The number of teen drivers involved in fatal crashes fell by nearly a third between 2004 and 2008, the Centers for Disease Control and Prevention reported today.
The spread of graduated driver licensing, which is now used in 49 states, and increased parental involvement and awareness are reasons for the drop-off, the CDC says. The study tracked the number of 16- and 17-year-old drivers involved in fatal crashes, which means either the teen driver, the driver's passengers or another third party was fatally hurt in an accident caused by the teen. The study shows a 36-percent decline in fatalities from 2004 to 2008.
That fact combines well with the overall long-term decrease in teen vehicular fatalities, which are down more than 50 percent since 1996.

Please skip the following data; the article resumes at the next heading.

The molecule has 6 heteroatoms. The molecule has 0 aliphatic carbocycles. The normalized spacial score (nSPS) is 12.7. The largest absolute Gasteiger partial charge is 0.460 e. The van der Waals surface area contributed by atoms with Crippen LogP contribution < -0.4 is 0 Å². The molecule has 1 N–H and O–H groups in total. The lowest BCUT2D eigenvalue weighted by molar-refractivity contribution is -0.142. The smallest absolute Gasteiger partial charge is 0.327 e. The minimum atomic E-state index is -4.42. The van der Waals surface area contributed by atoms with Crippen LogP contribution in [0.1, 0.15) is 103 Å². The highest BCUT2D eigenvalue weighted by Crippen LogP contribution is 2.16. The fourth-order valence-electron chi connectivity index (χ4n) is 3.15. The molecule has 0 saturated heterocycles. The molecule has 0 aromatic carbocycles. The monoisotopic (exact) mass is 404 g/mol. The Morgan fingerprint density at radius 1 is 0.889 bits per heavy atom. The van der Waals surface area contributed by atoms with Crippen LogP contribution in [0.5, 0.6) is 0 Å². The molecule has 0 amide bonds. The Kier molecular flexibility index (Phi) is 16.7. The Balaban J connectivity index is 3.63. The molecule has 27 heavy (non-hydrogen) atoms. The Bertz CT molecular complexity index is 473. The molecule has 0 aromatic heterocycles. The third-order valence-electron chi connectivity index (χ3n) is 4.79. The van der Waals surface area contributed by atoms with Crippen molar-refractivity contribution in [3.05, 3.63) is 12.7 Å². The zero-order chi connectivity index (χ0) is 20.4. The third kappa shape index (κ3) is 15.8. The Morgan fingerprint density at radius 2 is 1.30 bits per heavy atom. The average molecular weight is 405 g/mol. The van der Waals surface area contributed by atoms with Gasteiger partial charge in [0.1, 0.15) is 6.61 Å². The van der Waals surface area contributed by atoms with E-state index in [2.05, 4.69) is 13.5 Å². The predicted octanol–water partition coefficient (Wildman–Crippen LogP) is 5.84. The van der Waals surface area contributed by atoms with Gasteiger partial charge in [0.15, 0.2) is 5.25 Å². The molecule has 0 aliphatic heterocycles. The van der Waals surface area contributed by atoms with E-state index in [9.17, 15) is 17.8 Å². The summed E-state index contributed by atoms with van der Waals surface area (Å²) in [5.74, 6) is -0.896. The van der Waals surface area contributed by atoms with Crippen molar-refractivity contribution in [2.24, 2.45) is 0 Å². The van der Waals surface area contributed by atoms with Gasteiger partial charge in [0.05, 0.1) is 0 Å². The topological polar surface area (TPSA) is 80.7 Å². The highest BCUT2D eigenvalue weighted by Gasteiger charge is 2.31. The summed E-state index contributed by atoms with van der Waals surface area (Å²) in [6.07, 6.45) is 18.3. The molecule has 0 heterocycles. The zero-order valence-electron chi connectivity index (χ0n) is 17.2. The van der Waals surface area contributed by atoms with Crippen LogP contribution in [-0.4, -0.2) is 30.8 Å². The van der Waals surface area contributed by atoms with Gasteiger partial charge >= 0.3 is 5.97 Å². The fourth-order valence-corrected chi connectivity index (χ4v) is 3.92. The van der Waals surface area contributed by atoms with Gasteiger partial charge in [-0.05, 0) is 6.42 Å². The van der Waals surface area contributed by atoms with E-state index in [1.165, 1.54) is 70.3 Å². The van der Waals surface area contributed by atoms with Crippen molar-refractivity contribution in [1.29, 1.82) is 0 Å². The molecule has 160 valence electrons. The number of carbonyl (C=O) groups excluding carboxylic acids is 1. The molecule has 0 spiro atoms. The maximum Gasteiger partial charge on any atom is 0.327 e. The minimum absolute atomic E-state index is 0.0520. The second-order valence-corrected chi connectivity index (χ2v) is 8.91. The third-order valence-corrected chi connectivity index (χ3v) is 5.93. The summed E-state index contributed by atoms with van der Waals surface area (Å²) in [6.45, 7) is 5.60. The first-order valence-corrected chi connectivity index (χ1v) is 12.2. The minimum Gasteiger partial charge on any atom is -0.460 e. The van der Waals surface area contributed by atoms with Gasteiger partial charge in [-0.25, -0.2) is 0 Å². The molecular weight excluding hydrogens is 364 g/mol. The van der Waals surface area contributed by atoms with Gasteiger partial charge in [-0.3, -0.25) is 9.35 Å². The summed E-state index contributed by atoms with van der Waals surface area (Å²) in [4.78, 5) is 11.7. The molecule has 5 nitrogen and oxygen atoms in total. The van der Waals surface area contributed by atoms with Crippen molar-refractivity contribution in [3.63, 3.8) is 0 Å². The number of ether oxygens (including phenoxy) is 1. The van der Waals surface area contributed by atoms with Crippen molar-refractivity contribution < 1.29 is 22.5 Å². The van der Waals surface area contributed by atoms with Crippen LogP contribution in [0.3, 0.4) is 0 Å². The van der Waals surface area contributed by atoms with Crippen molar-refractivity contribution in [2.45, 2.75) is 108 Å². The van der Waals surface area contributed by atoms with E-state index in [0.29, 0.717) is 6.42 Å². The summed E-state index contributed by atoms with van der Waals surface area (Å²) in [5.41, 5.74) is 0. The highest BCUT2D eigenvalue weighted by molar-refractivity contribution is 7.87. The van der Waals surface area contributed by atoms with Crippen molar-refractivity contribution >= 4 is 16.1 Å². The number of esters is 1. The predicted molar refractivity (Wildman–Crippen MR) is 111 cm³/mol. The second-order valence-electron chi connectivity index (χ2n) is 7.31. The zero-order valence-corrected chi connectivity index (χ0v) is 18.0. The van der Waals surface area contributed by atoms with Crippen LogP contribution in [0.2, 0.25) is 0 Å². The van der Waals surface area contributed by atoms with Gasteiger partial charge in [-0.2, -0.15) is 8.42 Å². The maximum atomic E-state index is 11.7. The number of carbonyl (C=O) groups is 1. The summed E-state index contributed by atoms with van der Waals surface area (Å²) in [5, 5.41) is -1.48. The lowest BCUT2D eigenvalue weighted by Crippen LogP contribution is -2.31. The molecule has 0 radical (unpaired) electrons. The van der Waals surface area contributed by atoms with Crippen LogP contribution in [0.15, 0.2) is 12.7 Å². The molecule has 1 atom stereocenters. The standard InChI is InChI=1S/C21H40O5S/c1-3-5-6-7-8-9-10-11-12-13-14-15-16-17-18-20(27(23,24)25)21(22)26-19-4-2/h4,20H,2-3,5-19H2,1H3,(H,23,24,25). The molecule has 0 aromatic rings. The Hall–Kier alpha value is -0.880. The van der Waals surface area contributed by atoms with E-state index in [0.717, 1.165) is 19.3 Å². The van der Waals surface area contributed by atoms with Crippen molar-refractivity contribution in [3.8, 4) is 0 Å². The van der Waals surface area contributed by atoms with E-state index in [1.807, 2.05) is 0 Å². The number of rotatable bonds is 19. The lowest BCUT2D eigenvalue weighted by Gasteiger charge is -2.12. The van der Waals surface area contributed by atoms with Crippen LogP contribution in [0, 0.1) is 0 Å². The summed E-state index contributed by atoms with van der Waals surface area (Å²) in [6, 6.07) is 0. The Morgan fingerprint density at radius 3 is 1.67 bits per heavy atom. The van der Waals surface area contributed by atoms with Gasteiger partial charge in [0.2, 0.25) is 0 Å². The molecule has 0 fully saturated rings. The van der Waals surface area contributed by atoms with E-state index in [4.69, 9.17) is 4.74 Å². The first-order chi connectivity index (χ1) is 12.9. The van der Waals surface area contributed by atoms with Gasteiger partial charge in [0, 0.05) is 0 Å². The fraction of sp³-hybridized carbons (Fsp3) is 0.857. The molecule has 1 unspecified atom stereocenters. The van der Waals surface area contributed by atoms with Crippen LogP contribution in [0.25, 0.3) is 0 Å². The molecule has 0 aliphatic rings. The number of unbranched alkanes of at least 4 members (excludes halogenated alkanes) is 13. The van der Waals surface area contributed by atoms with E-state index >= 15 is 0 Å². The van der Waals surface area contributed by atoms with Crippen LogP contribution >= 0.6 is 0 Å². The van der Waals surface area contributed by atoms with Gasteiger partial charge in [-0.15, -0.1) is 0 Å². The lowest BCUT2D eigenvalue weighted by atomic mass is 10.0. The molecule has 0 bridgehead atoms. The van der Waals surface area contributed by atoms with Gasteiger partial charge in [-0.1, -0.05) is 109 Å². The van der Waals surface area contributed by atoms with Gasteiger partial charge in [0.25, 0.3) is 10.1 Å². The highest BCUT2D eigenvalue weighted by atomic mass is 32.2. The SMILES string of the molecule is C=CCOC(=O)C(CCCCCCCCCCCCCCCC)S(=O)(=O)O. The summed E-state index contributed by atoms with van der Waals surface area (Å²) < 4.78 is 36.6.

Besides the graduated licenses and increased parental involvement, increased seat belt use and a strong government-led campaign against drunken driving also helped.
In 2009, 33,808 people were killed in vehicle accidents, the lowest level in 60 years, but there’s still a lot of work to be done. According to the National Highway Traffic Safety Administration, nearly 17 million American drivers admitted to drinking and driving.
Issues pertaining to teen drivers concern seat belt use — nearly 70% of the 13- to 15-year-olds killed in traffic accidents weren’t wearing seat belts, NHTSA says — as well as distracted driving. Nearly 18% of all teen crashes that resulted in a fatality were due to distracted driving, NHTSA says.